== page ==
In August 1993, President Habyarimana and the RPF signed a peace accord (the Arusha Agreement) that allowed for the return of Tutsi refugees and the establishment of a Hutu-Tutsi coalition government.
The United Nations deployed 2 500 troops to Kigali, led by Lieutenant-General Roméo Dallaire to oversee implementation of the Arusha Agreement. President Habyarimana, facing fierce opposition from within his own party, stalled the finalisation of this agreement.
While flying back from Arusha on 6 April 1994, Habyarimana’s plane was shot down over Kigali by assailants who remain unknown to this day. This was used as a pretext to start the extremists’ genocidal plan. Tutsi were targeted across Rwanda, regardless of their age, gender, class or position. Before long, the violence had spread throughout the country.
Many Tutsi tried to flee to neighbouring countries but did not make it past the roadblocks where they were killed on the spot.
The genocide was characterised by extraordinary cruelty. Victims were often tortured before they were killed. Women were raped. Children were mutilated. In some areas, more than 95% of the Tutsi population was murdered.
Seeking safety, Tutsi congregated in churches and schools which later became sites of mass murder. They tried to resist, but their sticks, stones and rocks were no match for the genocidaires’ guns, grenades and machetes.
During the genocide, an estimated 200 000 Hutu carried out the murder. Thousands more committed crimes such as looting, rape, torture and destruction of property. The genocide was orchestrated by an authoritarian state that had total control of governmental and civil institutions. Many Rwandan soldiers, who were supposed to protect all civilians, participated in the killings.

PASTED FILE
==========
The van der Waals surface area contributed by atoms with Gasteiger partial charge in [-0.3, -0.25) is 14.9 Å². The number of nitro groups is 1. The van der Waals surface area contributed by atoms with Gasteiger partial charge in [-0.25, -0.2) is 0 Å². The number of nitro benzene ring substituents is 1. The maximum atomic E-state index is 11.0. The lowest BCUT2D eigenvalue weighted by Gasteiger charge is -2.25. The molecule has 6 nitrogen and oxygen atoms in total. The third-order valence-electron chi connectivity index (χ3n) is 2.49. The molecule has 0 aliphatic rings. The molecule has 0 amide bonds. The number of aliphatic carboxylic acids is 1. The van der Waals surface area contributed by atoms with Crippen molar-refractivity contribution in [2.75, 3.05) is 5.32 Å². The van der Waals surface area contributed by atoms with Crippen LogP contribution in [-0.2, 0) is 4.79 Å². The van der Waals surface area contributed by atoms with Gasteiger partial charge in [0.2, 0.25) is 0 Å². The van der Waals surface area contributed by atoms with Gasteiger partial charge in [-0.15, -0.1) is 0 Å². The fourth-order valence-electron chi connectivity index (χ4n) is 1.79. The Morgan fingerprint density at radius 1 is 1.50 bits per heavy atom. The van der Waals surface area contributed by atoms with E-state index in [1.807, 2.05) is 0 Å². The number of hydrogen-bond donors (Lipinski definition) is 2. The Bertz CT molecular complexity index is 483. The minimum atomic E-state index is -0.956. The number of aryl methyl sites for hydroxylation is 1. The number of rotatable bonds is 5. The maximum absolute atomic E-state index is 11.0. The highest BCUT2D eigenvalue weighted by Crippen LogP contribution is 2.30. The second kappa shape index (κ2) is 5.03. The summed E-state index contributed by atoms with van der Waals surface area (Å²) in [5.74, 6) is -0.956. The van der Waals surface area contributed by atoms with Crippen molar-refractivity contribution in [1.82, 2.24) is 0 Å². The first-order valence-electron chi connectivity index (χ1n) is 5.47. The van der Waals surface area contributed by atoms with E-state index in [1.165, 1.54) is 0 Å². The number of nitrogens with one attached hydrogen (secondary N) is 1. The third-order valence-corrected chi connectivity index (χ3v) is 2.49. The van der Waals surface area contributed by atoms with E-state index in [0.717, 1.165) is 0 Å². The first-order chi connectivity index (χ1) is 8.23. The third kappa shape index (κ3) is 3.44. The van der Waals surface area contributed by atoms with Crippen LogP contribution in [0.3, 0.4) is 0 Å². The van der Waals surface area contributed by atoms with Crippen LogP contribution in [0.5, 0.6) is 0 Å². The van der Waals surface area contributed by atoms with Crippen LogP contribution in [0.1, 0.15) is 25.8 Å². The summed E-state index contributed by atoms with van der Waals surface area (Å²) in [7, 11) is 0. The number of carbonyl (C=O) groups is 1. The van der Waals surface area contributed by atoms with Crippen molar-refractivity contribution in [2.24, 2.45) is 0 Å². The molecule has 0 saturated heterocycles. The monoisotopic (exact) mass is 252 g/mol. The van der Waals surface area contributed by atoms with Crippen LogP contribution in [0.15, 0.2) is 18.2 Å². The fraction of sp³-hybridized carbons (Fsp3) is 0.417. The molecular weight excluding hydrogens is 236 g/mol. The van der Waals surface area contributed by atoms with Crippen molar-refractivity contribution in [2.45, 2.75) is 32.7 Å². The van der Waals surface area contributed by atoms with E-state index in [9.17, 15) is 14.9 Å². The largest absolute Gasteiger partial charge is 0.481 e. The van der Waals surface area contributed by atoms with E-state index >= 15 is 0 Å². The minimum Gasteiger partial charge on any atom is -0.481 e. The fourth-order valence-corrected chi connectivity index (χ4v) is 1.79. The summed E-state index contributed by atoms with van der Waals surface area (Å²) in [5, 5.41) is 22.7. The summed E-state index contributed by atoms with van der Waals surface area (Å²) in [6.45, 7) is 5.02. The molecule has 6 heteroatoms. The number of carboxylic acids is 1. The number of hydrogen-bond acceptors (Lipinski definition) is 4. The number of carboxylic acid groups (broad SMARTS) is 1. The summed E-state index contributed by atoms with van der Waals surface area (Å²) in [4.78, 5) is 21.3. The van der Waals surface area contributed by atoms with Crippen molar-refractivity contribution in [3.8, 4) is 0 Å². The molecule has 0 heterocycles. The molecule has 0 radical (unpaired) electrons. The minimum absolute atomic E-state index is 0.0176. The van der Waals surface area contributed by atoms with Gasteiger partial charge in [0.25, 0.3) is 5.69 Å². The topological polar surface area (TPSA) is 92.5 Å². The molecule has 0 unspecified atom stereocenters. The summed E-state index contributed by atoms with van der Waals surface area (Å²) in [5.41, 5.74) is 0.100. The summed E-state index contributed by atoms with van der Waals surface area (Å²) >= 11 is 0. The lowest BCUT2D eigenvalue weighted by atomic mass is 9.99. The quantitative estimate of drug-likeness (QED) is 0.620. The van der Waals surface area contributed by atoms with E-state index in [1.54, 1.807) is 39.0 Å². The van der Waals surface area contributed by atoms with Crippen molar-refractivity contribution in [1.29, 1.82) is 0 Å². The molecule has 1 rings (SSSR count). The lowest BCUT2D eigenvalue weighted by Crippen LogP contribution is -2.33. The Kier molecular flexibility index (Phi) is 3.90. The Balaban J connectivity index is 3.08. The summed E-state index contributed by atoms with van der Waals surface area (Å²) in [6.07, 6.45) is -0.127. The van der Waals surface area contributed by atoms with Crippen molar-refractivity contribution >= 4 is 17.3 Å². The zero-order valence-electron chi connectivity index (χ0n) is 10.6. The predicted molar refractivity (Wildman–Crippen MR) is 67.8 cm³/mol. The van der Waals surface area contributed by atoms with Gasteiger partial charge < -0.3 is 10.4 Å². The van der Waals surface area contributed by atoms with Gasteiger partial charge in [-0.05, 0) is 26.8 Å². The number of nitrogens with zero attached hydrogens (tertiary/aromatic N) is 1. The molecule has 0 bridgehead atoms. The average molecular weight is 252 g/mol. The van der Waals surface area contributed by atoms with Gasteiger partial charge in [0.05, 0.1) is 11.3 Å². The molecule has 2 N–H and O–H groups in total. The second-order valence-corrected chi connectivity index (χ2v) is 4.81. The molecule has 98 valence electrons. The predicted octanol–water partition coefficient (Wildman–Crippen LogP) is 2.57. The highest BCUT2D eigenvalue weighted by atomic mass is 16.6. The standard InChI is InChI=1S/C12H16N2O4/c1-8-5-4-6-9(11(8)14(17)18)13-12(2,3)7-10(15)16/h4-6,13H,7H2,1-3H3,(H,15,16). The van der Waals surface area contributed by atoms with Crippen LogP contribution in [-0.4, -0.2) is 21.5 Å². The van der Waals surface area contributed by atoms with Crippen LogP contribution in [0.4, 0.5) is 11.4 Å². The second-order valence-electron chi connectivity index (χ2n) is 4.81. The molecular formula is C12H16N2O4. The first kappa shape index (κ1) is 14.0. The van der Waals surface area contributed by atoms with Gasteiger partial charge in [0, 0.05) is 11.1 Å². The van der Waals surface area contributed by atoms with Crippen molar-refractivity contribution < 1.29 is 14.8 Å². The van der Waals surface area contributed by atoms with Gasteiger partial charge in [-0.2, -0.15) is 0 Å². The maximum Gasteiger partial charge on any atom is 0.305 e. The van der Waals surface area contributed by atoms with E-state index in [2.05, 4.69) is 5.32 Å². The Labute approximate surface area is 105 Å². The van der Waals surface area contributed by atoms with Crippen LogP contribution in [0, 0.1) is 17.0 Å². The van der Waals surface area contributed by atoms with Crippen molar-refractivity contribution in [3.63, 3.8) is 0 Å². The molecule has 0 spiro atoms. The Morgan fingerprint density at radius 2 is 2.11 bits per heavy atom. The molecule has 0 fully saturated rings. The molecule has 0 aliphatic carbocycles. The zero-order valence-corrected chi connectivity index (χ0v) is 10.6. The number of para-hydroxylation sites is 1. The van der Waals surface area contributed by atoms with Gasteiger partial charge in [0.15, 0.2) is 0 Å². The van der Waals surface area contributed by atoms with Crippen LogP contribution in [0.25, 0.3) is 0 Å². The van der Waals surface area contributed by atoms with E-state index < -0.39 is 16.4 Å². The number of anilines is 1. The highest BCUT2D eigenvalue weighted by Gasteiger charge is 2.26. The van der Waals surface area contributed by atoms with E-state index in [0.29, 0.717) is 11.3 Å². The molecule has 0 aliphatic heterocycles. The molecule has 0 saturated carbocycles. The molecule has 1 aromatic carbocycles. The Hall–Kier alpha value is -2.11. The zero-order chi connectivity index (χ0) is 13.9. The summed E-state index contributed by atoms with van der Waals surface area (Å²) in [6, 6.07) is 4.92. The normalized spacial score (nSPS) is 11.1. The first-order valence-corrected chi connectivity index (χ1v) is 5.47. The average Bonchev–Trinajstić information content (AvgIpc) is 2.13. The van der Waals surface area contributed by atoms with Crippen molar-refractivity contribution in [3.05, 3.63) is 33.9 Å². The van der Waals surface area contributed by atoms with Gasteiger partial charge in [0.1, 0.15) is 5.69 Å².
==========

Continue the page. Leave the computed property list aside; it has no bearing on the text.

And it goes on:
They operated alongside the Interahamwe. Many ordinary men who faced intense pressure to participate, became perpetrators. Perpetrators acted out of envy, for material or opportunistic reasons. Others were motivated by fear. Some knew their victims personally — they were their neighbours, family members, friends and fellow churchgoers.
Perpetrators had been indoctrinated by racist ideology and propaganda, which, over the years, had demonised the Tutsi. Despite widespread participation of ordinary civilians in the genocide, not all Hutu were perpetrators. Many were bystanders, while some were rescuers. Hutu who tried to help Tutsi survive in any way, were seen as traitors by the genocidaires and could be killed alongside their families. Despite this threat, some individuals provided shelter, supplied food and safeguarded passage to neighbouring countries for those at risk.
Most rescuers started off as bystanders and had to make difficult moral choices when confronted with the killings. Some saved a single life, while others saved many. There were even those who saved some while also betraying or killing others.
The actions of these rescuers portray humanity’s capacity for courage even at a time of extreme peril. Unfortunately, their acts of conscience were the exception rather than the rule.